Several approaches of statistical modelling were applied, and indicated that the rainfall during the 1997/8 drought-year was (1) highly localised in space, even for regions dominated by convective rainfall, (2) strongly moderated by the local undulating topography, with marked seasonal (monsoon) changes, and (3) delivered primarily as regular, short duration events of low intensity rainfall. The visually classified patchwork of canopy types (supported by a series of biophysical measurements), showed significant differences in rates of wet-canopy evaporation. Smaller quantities of sub-canopy rainfall were observed beneath the disturbed patches of vegetation, in comparison to those beneath undisturbed remnants of primary rainforest. This may have been caused by (i) a greater rate of wet-canopy evaporation, due to enhanced atmospheric turbulence and/or higher surface leaf densities, or (ii) disturbed forest blocks receiving less gross rainfall, due to sheltering by the higher undisturbed canopies. Modelling of the 8-year post-logging water balance data, indicated that both seasonal and inter-annual cycles (related to the El Nino Southern Oscillation) strongly affected the rainfall (P), riverflow (Q) and 'P-Q' dynamics. On removal of these cyclical components, the analysis indicated that there was no evidence of a change in evapotranspiration (strictly 'P-Q') with the 8-years of forest regeneration.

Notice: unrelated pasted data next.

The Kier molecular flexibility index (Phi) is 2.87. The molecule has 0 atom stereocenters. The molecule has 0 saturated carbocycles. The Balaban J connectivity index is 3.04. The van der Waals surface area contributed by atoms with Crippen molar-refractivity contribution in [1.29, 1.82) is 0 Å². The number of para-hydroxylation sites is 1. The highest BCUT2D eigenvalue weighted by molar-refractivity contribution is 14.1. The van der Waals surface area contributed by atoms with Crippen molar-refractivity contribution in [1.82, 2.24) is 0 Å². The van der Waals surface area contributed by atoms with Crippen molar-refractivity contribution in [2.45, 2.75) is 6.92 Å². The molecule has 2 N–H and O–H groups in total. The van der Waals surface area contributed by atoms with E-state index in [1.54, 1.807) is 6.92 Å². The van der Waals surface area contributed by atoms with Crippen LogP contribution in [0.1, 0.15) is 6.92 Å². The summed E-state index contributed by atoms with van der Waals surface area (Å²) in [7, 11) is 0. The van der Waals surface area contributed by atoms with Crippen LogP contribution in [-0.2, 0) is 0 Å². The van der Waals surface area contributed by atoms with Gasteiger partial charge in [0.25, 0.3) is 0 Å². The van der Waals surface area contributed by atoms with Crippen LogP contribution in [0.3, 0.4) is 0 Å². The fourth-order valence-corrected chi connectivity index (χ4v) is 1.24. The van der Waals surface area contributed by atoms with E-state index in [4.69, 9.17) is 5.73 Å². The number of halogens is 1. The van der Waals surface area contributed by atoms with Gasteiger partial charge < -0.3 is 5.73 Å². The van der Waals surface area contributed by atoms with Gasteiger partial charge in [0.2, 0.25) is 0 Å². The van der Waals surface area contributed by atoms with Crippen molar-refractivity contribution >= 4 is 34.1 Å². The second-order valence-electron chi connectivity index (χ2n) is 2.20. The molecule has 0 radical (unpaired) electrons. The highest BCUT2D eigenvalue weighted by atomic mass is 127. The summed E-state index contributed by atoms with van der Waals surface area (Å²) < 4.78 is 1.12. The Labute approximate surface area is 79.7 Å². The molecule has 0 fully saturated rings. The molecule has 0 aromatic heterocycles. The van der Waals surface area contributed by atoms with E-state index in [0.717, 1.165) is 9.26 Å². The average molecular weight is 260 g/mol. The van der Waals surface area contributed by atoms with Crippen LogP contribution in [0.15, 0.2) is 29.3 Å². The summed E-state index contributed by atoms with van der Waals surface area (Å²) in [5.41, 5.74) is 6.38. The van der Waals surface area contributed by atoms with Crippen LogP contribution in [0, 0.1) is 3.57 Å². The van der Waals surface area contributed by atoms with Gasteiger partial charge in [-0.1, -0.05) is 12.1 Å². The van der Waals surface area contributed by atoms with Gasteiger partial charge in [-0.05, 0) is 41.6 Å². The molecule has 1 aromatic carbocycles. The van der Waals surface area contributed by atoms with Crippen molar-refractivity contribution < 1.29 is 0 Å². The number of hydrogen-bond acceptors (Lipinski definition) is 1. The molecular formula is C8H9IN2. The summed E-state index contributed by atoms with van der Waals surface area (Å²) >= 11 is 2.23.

Some of these results were unexpected, and underlined the need for a new emphasis on 'canopy hydrology' within rainforests managed for development and conservation.
Classified 15x15 km sq. Landsat TM image of the Danum area